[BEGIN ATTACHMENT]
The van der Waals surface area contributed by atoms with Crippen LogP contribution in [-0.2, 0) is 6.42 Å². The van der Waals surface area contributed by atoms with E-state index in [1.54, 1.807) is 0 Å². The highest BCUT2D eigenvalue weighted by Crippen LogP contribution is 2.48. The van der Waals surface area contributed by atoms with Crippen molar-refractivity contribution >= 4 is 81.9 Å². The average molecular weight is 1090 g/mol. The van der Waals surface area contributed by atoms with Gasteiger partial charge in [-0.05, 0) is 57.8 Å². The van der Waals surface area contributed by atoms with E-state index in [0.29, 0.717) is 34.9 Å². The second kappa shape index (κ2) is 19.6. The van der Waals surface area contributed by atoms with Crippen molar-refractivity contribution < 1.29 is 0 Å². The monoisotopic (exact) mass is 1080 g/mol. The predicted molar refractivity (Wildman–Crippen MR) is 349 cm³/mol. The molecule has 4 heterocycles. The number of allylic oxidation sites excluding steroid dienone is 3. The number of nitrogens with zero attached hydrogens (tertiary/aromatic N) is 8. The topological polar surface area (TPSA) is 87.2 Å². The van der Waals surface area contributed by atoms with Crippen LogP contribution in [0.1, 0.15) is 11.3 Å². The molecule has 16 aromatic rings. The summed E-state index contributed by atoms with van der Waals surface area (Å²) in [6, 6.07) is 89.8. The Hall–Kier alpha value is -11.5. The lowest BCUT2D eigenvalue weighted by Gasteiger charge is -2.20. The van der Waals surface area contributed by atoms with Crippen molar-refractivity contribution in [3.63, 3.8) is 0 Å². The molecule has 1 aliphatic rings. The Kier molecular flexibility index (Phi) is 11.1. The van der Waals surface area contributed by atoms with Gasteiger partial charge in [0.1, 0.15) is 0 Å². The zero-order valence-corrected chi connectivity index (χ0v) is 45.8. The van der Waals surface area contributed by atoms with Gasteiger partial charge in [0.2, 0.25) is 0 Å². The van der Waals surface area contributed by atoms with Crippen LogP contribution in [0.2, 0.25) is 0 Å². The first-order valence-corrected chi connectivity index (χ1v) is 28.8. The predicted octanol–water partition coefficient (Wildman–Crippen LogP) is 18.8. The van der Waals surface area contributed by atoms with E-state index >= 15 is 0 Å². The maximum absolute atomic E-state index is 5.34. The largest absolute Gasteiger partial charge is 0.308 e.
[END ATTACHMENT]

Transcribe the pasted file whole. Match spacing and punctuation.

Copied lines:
The van der Waals surface area contributed by atoms with Crippen LogP contribution in [-0.2, 0) is 6.42 Å². The van der Waals surface area contributed by atoms with E-state index in [1.54, 1.807) is 0 Å². The highest BCUT2D eigenvalue weighted by Crippen LogP contribution is 2.48. The van der Waals surface area contributed by atoms with Crippen molar-refractivity contribution >= 4 is 81.9 Å². The average molecular weight is 1090 g/mol. The van der Waals surface area contributed by atoms with Gasteiger partial charge in [-0.05, 0) is 57.8 Å². The van der Waals surface area contributed by atoms with E-state index in [0.29, 0.717) is 34.9 Å². The second kappa shape index (κ2) is 19.6. The van der Waals surface area contributed by atoms with Crippen molar-refractivity contribution < 1.29 is 0 Å². The monoisotopic (exact) mass is 1080 g/mol. The predicted molar refractivity (Wildman–Crippen MR) is 349 cm³/mol. The molecule has 4 heterocycles. The number of allylic oxidation sites excluding steroid dienone is 3. The number of nitrogens with zero attached hydrogens (tertiary/aromatic N) is 8. The topological polar surface area (TPSA) is 87.2 Å². The van der Waals surface area contributed by atoms with Crippen LogP contribution in [0.1, 0.15) is 11.3 Å². The molecule has 16 aromatic rings. The summed E-state index contributed by atoms with van der Waals surface area (Å²) in [6, 6.07) is 89.8. The Hall–Kier alpha value is -11.5. The lowest BCUT2D eigenvalue weighted by Gasteiger charge is -2.20. The van der Waals surface area contributed by atoms with Crippen molar-refractivity contribution in [3.63, 3.8) is 0 Å². The molecule has 1 aliphatic rings. The Kier molecular flexibility index (Phi) is 11.1. The van der Waals surface area contributed by atoms with Gasteiger partial charge in [0.1, 0.15) is 0 Å². The zero-order valence-corrected chi connectivity index (χ0v) is 45.8. The van der Waals surface area contributed by atoms with Gasteiger partial charge in [0.2, 0.25) is 0 Å². The van der Waals surface area contributed by atoms with Crippen LogP contribution in [0.2, 0.25) is 0 Å². The first-order valence-corrected chi connectivity index (χ1v) is 28.8. The predicted octanol–water partition coefficient (Wildman–Crippen LogP) is 18.8. The van der Waals surface area contributed by atoms with E-state index >= 15 is 0 Å². The maximum absolute atomic E-state index is 5.34. The largest absolute Gasteiger partial charge is 0.308 e.